Vote for La Trobe University’s Autism Detection App

22 October 2016

Written by: Luke Karlik

A potentially life-changing autism detection app developed by La Trobe University's OTARC team is in the running to win the 2016 Google Impact Challenge, writes Luke Karlik.

An estimated one in 50 children have an Autism Spectrum Disorder (ASD), with the majority of those often being diagnosed too late to receive life-changing intervention therapies.

Young children are constantly learning through interaction with their parents, caregivers, peers and even strangers in a process referred to as brain plasticity. Autism and related conditions affect a child’s ability to do this, which is why early detection is vital to helping them reach their full potential.

In collaboration with volunteer engineers, designed and developed from Salesforce, La Trobe University’s Olga Tennison Autism Research Centre (OTARC) has developed a free app – ASDetect – to help parents identify ASD ‘red flags’ in their children from the age of 12 months.

With over 5,000 children assessed by the app following 11,000 installations, OTARC has been nominated as one of ten finalists in the 2016 Australian Google Impact Challenge.

The initiative supports non-profit innovators using technology to confront the world’s biggest social challenges and enables the public to vote for their favourite entry.

On October 26 the teams will present their project to a panel of judges, whose selection combined with the public vote will determine which four organisations receive a $750,000 grant, with the other six collecting $250,000.

ASDetect combines a series of questions, videos and activities to assist parents in spotting ‘red flag’ behaviours for children aged 12 months, 18 months and 24 months.

These assessment techniques are based on the Social Attention and Communication Study (SACS), a decade-long study involving 30,000 children conducted by Dr Josephine Barbaro and Professor Cheryl Dissanayake.

The underpinning research is 81 per cent accurate in the early detection of autism, providing a reliable and accessible means of recognising warning signs relating to key developmental indicators including eye contact, gestures, smiling and pointing.

Each assessment takes between 20 and 30 minutes to complete, after which a result of either ‘low’ or ‘high’ likelihood of autism will appear on-screen, followed by an email providing more a detailed evaluation.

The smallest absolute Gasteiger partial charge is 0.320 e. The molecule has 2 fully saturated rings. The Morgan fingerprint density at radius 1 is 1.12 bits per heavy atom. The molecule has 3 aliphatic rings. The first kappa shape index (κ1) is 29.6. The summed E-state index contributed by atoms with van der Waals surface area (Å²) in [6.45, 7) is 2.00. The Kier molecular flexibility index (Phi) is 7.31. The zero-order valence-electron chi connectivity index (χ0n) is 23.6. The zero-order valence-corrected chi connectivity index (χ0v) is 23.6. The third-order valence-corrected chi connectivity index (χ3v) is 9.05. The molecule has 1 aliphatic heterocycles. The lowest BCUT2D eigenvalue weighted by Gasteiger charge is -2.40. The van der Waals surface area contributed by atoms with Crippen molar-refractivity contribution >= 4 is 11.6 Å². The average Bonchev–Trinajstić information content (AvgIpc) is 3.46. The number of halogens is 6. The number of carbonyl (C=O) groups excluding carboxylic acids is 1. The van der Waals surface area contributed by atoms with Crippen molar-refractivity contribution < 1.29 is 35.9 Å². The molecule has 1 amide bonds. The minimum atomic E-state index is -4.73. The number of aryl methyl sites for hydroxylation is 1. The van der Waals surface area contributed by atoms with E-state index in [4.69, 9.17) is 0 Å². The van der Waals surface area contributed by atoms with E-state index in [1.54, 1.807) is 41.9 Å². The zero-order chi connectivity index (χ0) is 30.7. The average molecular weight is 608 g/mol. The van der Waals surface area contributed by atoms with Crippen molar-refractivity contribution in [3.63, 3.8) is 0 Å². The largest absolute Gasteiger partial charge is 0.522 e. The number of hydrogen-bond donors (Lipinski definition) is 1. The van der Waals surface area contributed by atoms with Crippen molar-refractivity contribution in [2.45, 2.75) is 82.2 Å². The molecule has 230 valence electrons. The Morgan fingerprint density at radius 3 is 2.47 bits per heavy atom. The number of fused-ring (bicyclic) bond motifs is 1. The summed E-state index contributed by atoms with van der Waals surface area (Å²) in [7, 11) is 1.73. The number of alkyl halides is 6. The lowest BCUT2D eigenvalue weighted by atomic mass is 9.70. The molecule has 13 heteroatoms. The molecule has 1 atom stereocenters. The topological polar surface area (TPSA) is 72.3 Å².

OTARC Mobile App Marketing Officer Mick Leahy says while the app is a useful self-assessment tool, it does not provide a diagnosis nor is a replacement for a professional examination.

“They can take that to their GP and say these are the things that I was told to look out for, and these are the ones I can see or not see in my child – can we have a look further and see what the story is?” he tells upstart.

The app should instead support parents in picking up autism symptoms in their child sooner rather than later, which can have a significant impact on the effectiveness of intervention techniques.

OTARC’s research has found children diagnosed by 24 months achieve much better cognitive outcomes before reaching school age than those diagnosed between three and five years of age.

“A child’s brain is so plastic at that stage and these are social skills, communication skills and attention skills that you can teach or help that child through that, can make such a difference down the track,” Leahy says.

“The difference between early intervention and late intervention is profound. It’s the difference between attending a mainstream school and a special school, because there are techniques and work that can be done, and the earlier the better.”

OTARC aims to roll out ASDetect internationally and – should it be voted into the top four of the Google Impact Challenge – use the $750,000 funding to release the app in Mandarin, Japanese, Indonesian, Spanish and Polish.

Leahy says research will be carried out to ensure the assessment questions and videos are altered in a way that suits the cultural expectations of a particular region.

For example, pointing – a key ASD indicator across all age groups – is not as open a gesture in some parts of the world as it is in Australia.

“We’re not just going to translate it and put some subtitles underneath the children we have here in Australia because that’s not really going to resonate to a family in Indonesia, or to a family in China,” Leahy says.

“We’re going to reshoot all those videos again in a culturally, socially and linguistically appropriate environment.”

Go to the Australian Google Impact Challenge page to cast your four votes before October 25 and check back on October 26 to see the winning projects.

luke-karlik-thumbLuke Karlik is a third year Bachelor of Journalism (Sport) student at La Trobe University. Follow him on Twitter: @lukemkarlik.